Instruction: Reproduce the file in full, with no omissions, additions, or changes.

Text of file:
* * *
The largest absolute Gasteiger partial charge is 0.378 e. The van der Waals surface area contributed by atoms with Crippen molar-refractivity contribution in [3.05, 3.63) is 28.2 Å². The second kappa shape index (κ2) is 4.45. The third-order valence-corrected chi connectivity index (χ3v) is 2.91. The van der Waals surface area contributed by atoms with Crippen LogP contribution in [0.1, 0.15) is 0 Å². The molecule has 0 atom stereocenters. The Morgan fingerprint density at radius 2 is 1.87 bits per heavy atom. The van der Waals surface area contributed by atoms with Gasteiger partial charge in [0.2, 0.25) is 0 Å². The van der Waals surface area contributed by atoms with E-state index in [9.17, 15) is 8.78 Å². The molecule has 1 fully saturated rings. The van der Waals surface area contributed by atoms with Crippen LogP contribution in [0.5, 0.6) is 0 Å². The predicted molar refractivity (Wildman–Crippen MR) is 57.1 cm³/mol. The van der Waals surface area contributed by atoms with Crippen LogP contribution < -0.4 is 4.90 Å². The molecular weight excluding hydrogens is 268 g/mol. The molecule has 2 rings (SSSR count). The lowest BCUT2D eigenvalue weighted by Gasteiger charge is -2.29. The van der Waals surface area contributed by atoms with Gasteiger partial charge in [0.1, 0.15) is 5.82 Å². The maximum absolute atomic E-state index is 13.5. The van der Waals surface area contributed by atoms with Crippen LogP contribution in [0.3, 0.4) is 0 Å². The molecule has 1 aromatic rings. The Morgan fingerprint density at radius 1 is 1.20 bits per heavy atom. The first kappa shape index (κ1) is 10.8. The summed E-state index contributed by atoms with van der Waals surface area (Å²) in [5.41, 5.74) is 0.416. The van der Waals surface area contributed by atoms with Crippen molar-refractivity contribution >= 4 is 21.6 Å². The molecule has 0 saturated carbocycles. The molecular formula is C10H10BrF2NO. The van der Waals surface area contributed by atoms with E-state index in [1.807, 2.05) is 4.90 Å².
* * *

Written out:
The largest absolute Gasteiger partial charge is 0.378 e. The van der Waals surface area contributed by atoms with Crippen molar-refractivity contribution in [3.05, 3.63) is 28.2 Å². The second kappa shape index (κ2) is 4.45. The third-order valence-corrected chi connectivity index (χ3v) is 2.91. The van der Waals surface area contributed by atoms with Crippen LogP contribution in [0.1, 0.15) is 0 Å². The molecule has 0 atom stereocenters. The Morgan fingerprint density at radius 2 is 1.87 bits per heavy atom. The van der Waals surface area contributed by atoms with Gasteiger partial charge in [0.2, 0.25) is 0 Å². The van der Waals surface area contributed by atoms with E-state index in [9.17, 15) is 8.78 Å². The molecule has 1 fully saturated rings. The van der Waals surface area contributed by atoms with Crippen LogP contribution in [0.5, 0.6) is 0 Å². The predicted molar refractivity (Wildman–Crippen MR) is 57.1 cm³/mol. The van der Waals surface area contributed by atoms with Crippen LogP contribution < -0.4 is 4.90 Å². The molecular weight excluding hydrogens is 268 g/mol. The molecule has 2 rings (SSSR count). The lowest BCUT2D eigenvalue weighted by Gasteiger charge is -2.29. The van der Waals surface area contributed by atoms with Gasteiger partial charge in [0.1, 0.15) is 5.82 Å². The maximum absolute atomic E-state index is 13.5. The van der Waals surface area contributed by atoms with Crippen LogP contribution in [0.3, 0.4) is 0 Å². The molecule has 1 aromatic rings. The Morgan fingerprint density at radius 1 is 1.20 bits per heavy atom. The first kappa shape index (κ1) is 10.8. The summed E-state index contributed by atoms with van der Waals surface area (Å²) in [5.41, 5.74) is 0.416. The van der Waals surface area contributed by atoms with Crippen molar-refractivity contribution >= 4 is 21.6 Å². The molecule has 0 saturated carbocycles. The molecular formula is C10H10BrF2NO. The van der Waals surface area contributed by atoms with E-state index in [1.807, 2.05) is 4.90 Å².